Review of 130 years of research on cyanobacteria in aquatic ecosystems in Serbia presented in a Serbian Cyanobacterial Database

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Zorica Svirčev
Nada Tokodi *
Damjana Drobac
(*) Corresponding Author:
Nada Tokodi | nada.tokodi@dbe.uns.ac.rs

Abstract

The presence of toxic cyanobacteria in aquatic ecosystems in the territory of the Republic of Serbia was surveyed over a period of several decades. Increasing attention is being paid to some negative consequences that may be caused by these microorganisms. Information from available literary sources regarding the distribution and frequency of cyanobacteria and their toxins over a period of 130 years, together with the effects on humans and wildlife in aquatic ecosystems, were gathered and incorporated into a Serbian Cyanobacterial Database created for the CYANOCOST Action. This database encompasses information on 65 aquatic ecosystems, including rivers, lakes, ponds, canals, irrigation reservoirs, reservoirs used for drinking water supply and reservoirs used for other purposes. Cyanobacterial blooms were found in almost 80% of the investigated aquatic ecosystems. The analysis of the research showed the presence of more than 70 species, including blooms of 24 species from 13 genera. Five species of cyanobacteria: Microcystis aeruginosa, Aphanizomenon flos-aquae, Planktothrix agardhii, Microcystis flos-aquae and Planktothrix rubescens frequently formed blooms in the investigated waterbodies and cyanotoxins were also detected in some of them, which had certain negative effects. Here, we present an overview of data contained in the Serbian Cyanobacterial Database, concerning cyanobacterial distribution, cyanotoxin production and associated biological effects in different types of water bodies from the Republic of Serbia. Also, recent important and major cases of cyanobacterial blooming in reservoirs used for drinking water supply: at Vrutci and Ćelije, the Aleksandrovac irrigation reservoir, the Ponjavica River and Lake Palić, including systematic research on the Lake Ludoš and few fishponds are further described. It can be concluded that cyanobacteria and cyanotoxins are omnipresent in different water bodies throughout the Republic of Serbia. For these reasons it is imperative to continue with the monitoring of cyanobacteria and cyanotoxins, as well as to continuously supplement the established database with new information. The Serbian Cyanobacterial Database represents a treasury of information on cyanobacteria and their toxins, and as a model for other countries in the region and beyond.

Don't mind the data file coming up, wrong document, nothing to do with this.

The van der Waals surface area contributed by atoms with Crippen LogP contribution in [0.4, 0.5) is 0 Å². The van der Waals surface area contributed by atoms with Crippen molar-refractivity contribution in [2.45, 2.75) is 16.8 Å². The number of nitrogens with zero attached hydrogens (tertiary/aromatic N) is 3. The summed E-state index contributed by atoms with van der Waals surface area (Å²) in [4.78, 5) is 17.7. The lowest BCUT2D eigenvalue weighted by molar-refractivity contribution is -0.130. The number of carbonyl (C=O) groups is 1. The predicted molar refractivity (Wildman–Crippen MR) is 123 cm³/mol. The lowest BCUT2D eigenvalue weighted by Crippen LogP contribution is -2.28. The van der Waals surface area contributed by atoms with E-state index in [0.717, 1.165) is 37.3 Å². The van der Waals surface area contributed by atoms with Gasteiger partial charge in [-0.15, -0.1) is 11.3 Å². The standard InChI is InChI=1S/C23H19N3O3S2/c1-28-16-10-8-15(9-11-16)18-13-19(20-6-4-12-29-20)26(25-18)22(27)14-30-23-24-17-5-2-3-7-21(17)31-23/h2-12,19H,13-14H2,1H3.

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Author Biography

Nada Tokodi, University of Novi Sad, Department of Biology and Ecology

Department of Biology and Ecology